First, what does power look like, without the need to be dominant?
Here’s an athlete demonstrating power, success and confidence without the power struggle that is evident in the earlier dominant photos.
The body language of true power can take several forms – standing, sitting or even reclining, but all the forms have some common characteristics.
The first is muscle tone that is relaxed but ready to take action. You may be still, but could move easily and efficiently to respond to any situation or desire. This communicates the sense of confident vitality.
The second, especially when standing or sitting, is being rooted firmly on the ground. When we’re nervous we use our muscles and ligaments to pull away from the earth in anxiety. When we’re confident, we relax down into the ground. It feels emotionally grounding (think “Pretty Woman” when Richard Gere takes off his shoes to feel the grass) and at the same time invigorating.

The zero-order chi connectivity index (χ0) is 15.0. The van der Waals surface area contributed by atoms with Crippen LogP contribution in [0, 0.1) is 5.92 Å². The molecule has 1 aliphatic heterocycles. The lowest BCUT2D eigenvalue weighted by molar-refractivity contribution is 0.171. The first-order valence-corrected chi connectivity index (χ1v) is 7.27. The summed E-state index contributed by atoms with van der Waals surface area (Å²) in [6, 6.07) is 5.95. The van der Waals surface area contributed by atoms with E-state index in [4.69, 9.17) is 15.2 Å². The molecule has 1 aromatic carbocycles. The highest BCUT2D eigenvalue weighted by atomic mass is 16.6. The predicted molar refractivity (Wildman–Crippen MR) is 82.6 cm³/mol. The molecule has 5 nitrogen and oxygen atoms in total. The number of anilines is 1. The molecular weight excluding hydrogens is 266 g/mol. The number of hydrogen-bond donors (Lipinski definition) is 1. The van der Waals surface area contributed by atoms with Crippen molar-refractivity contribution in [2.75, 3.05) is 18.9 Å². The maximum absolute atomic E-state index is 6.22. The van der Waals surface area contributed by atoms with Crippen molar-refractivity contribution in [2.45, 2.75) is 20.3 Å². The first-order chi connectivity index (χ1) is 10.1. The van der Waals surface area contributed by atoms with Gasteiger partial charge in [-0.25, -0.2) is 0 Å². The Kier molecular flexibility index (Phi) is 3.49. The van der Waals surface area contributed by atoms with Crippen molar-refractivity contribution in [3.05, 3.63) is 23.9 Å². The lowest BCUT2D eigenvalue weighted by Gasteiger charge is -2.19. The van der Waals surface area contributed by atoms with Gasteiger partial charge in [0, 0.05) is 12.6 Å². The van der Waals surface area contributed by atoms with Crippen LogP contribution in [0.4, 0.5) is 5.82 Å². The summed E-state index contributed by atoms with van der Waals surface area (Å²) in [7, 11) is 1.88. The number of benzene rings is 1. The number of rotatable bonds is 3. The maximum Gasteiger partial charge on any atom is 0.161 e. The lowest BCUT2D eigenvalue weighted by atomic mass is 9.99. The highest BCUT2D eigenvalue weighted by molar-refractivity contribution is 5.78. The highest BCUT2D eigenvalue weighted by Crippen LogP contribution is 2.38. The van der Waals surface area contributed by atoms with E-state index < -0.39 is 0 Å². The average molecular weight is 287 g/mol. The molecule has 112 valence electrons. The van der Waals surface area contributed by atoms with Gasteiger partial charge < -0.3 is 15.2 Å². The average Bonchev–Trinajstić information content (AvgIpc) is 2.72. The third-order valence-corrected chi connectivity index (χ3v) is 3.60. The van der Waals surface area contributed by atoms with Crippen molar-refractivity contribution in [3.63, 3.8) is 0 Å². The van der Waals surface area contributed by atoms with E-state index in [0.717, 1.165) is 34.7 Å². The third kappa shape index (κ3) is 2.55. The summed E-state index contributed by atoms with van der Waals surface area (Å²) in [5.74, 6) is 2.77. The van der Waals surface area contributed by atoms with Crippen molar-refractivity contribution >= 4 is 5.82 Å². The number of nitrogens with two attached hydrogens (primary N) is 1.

The last is having a relaxed gaze. When we’re nervous we focus our attention on potential threats, and when we’re confident we take in all our surroundings using our focal and peripheral vision equally.
While the body posture of insecurity protects our soft body parts, the body posture of vulnerability does the opposite: it exposes the soft body parts. This body posture is vulnerable in the literal sense of the word – we are exposing our most vulnerable body areas to potential attack.
In evolutionary terms this vulnerable body language communicates that we are so confident and secure that we feel no threat and no need to defend ourselves.